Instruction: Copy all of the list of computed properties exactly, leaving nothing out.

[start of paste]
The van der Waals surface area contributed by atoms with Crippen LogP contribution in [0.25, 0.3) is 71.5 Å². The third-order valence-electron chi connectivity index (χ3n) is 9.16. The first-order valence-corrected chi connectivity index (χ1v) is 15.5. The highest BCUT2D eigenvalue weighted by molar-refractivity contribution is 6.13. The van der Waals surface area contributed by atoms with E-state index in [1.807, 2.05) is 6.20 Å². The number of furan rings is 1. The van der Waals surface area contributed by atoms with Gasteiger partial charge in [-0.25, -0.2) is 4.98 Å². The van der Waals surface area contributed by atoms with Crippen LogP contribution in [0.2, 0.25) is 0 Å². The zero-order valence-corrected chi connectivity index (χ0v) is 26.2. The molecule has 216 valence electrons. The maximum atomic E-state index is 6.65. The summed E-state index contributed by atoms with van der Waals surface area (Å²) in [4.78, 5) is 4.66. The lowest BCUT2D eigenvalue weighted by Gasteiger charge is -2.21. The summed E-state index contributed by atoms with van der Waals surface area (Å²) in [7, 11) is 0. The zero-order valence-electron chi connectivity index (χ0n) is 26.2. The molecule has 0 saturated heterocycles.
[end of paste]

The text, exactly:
The van der Waals surface area contributed by atoms with Crippen LogP contribution in [0.25, 0.3) is 71.5 Å². The third-order valence-electron chi connectivity index (χ3n) is 9.16. The first-order valence-corrected chi connectivity index (χ1v) is 15.5. The highest BCUT2D eigenvalue weighted by molar-refractivity contribution is 6.13. The van der Waals surface area contributed by atoms with E-state index in [1.807, 2.05) is 6.20 Å². The number of furan rings is 1. The van der Waals surface area contributed by atoms with Gasteiger partial charge in [-0.25, -0.2) is 4.98 Å². The van der Waals surface area contributed by atoms with Crippen LogP contribution in [0.2, 0.25) is 0 Å². The zero-order valence-corrected chi connectivity index (χ0v) is 26.2. The molecule has 216 valence electrons. The maximum atomic E-state index is 6.65. The summed E-state index contributed by atoms with van der Waals surface area (Å²) in [4.78, 5) is 4.66. The lowest BCUT2D eigenvalue weighted by Gasteiger charge is -2.21. The summed E-state index contributed by atoms with van der Waals surface area (Å²) in [7, 11) is 0. The zero-order valence-electron chi connectivity index (χ0n) is 26.2. The molecule has 0 saturated heterocycles.